Monday, 11 September 2017

New life for neglected African leafy vegetables

Members of the project team stand amid a crop of Leafy Greens at Mundika Boy's High

Nutritious but neglected African leafy vegetables are having a comeback, thanks to an ACIAR pilot project in Kenya – and other countries may soon follow suit.

Cowpea leaves, moringa, spider plant, jute mallow, Ethiopian kale, and amaranth were once used extensively in traditional medicine, but many Kenyans today consider these vegetables old-fashioned; they are little more than cattle fodder and weeds.

Now an ACIAR-funded project (HORT/2014/100) in Busia County, Kenya, has promoted these vegetables as a rich source of nutrition for children, and linked smallholder farmers – most of them women – to reliable government procurement contracts for feeding schools.

'The pilot project has had enormous success,' said ACIAR’s Annie Sanderson, who visited Kenya to inspect the trial project, and help plan to spread it to other regions and countries.

'The project team has done a really impressive job, together with the school community and farmer groups,' she said, 'to lift the profile of these vegetables, get them into school feeding programs, and promote their nutritional benefits to the wider community.'

William Buluma, Chairman of the NGO SINGI, and John Egesa, from the Namelenga Water and Irrigation group at Mundika Boy's High

Under the guidance of CABE, a local agribusiness NGO, Annie explains, the farmers approached local schools, and said:

'We’ve got these highly nutritious vegetables.  Would you be keen to buy them?  We know they’re not on your regular school feeding menu, but if we could guarantee you a supply, we think it would be really good nutrition for the kids.'

The Mundika Boys’ High School, Mundika Primary School, and the Mundika boarding school for deaf children agreed to buy the vegetables, and their headmasters believe they’ve seen a real change.

Dr Mark Obonyo, principal of Mundika Boys’ High, for instance, thinks the vegetables introduced under the program have helped the children to concentrate better, and their grades have improved.

'The three schools just loved the project,' Annie said, 'and they want more of it.  The teachers can see the benefits.  The children love it, and their performance is improving, because they’re getting nutrients that they’d otherwise miss out on.'

Many children in western Kenya are malnourished; 26% of children under 5 are stunted (short for their age), and micronutrient intake levels are low.  Children from poor families often come to school without any food at all, or only eat a starchy, basic diet.

Schools provide meals consisting of rice or maize, beans, oil, and iodized salt (which assists in brain development and prevents goitres) – but little or no fresh vegetables or meat.  Now schoolchildren can eat the vegetables their bodies need for healthy development.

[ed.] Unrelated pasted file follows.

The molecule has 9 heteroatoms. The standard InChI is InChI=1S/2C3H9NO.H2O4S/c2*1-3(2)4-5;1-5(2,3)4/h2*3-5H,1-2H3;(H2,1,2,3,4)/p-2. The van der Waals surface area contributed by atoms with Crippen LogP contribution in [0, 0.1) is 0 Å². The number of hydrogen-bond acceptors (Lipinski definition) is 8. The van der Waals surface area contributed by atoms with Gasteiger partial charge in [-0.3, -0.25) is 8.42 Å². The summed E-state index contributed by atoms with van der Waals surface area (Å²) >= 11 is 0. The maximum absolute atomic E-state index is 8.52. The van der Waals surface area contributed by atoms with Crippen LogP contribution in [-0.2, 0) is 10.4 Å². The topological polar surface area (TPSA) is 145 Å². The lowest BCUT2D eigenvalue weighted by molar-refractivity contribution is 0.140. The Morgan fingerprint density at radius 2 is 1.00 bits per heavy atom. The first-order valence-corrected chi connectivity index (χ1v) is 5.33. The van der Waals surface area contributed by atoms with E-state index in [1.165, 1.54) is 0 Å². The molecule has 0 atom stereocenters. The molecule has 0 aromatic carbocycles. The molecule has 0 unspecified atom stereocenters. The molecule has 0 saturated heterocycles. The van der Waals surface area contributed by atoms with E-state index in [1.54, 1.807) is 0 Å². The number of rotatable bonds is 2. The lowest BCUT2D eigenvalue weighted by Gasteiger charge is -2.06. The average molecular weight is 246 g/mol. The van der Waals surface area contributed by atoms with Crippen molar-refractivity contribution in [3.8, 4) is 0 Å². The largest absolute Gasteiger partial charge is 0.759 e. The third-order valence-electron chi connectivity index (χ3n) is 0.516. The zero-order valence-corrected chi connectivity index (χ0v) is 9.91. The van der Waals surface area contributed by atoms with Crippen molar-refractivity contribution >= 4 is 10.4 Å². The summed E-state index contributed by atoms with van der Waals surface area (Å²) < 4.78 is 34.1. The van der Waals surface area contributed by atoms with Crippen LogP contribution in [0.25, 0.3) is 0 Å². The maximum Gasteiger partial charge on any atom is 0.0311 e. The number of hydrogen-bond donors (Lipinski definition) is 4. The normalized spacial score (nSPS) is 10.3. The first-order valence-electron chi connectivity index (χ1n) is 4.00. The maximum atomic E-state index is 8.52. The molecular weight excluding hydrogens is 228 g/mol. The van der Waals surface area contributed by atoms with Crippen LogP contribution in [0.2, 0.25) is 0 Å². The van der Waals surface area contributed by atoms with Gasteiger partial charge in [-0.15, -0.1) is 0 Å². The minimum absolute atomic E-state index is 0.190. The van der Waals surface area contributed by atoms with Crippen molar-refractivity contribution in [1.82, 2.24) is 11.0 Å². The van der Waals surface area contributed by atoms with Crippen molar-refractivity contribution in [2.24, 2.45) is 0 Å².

A school cook at Mundkia Girl's Primary prepares Cowpeas from the school garden for the children's lunch


Schoolchildren also learn how to grow and maintain the vegetables, Annie explained.

'They take the information back home, and say to their mothers: "We want to eat these vegetables!   They’re really good, and we should grow them."'

Growing the vegetables also gives women smallholder farmers much needed income.

'This project turned their life around,' said Annie.  'It gave them their own business, and they started making a lot of money, more money than they’d ever had.'

Across Africa, women do much of the labour on farms, but it is often the men who control household assets and incomes.  The project showed the women they could earn money growing plants they’d thought of as little more than weeds.

'We’ve got a regular income that our husbands don’t take, because it’s women’s business and it’s our income,' the women farmers told Annie.

'We were growing small amounts of these plants and giving them away for free,' a farmer named Helen reported; 'now we sell them.  I have money in my pocket, and food on my table.'

Selling vegetables gave Joyce Singuala, a smallholder farmer in Busia, enough money to buy a television.  Before she grew maize, which takes three or four months to grow, and only brought in an income every few months.  Now she can harvest and sell African leafy vegetables every week.


Smallholder farmers who participated in the pilot study

Farmers can still grow maize and rice – but now they also sell African leafy vegetables in markets, at high prices.  (One woman, for instance, sends her crops by bus to be sold in Nairobi markets.) 

Schools, though, give the women a guaranteed and stable market.

'The trade-off between an institutional market and the more volatile, regular value markets,' Annie explained, 'is the regularity and the assurance that they’re locked in a contract and the school will pay an agreed price for an agreed amount of produce, at an agreed time, so they can confidently invest in growing it.'

Now the women have plans to sell the African leafy vegetables to prisons and hospitals, and to grow fruit trees and other sorts of crops.

'They felt very empowered,' Annie said, 'and they built up their confidence as businesswomen.'

The project has also inspired the next generation of farmers.  Africa could become one of the world’s greatest agricultural providers, but many young people are leaving farms and moving to the city.  The project has trained them to grow something more commercially valuable than maize, and taught them how to work in institutional markets.

'These kinds of crops,' Annie said, 'can modernize agriculture, both technologically and commercially, for young people.'

Not bad for plants long thought of as cattle fodder and weeds.
By Nick Fuller
 

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